Over the course of the 20th century, contract law has flowed in two streams: a ‘private law’ stream which emphasises private intention and fidelity to a bargain struck, and a ‘public regulation’ stream which emphasises public benefit and community values. The incompatibility between the two has always been clear to those who look, but a ‘closure of discourse’ between the two (Hugh Collins’s phrase) has ensured that they develop separately from one another. In recent decades a number of commentators have suggested that this closure is breaking down. If so, it will no longer make much sense to contrast ‘the intentions of the parties’ and ‘the intentions of the regulator’ as irreconcilable opposites, or to deny that contracts are often corrected by the law on grounds of unfairness. This chapter examines the viability of a divided law of contract going forward.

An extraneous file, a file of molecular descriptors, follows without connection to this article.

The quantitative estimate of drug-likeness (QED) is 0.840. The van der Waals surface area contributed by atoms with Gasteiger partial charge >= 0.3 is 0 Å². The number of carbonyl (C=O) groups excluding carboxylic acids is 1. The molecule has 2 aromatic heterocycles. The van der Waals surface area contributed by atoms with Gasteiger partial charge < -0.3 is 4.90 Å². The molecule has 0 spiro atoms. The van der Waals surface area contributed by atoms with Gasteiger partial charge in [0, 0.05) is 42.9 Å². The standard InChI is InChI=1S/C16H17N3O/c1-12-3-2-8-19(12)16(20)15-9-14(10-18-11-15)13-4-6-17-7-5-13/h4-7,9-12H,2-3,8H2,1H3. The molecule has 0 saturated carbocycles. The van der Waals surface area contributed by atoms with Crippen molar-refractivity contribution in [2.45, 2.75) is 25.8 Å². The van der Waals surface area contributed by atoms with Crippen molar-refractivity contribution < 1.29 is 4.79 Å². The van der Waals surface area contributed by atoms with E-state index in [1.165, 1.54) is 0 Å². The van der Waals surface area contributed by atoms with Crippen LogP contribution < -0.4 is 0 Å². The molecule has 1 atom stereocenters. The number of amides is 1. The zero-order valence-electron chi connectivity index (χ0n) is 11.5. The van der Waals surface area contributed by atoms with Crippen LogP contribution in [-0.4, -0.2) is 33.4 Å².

Hedley, Steve, Two laws of contract, or one? (July 1, 2019) in TT Arvind and Jenny Steele (eds), Contract Law and the Legislature (Hart, 2020) 147-161.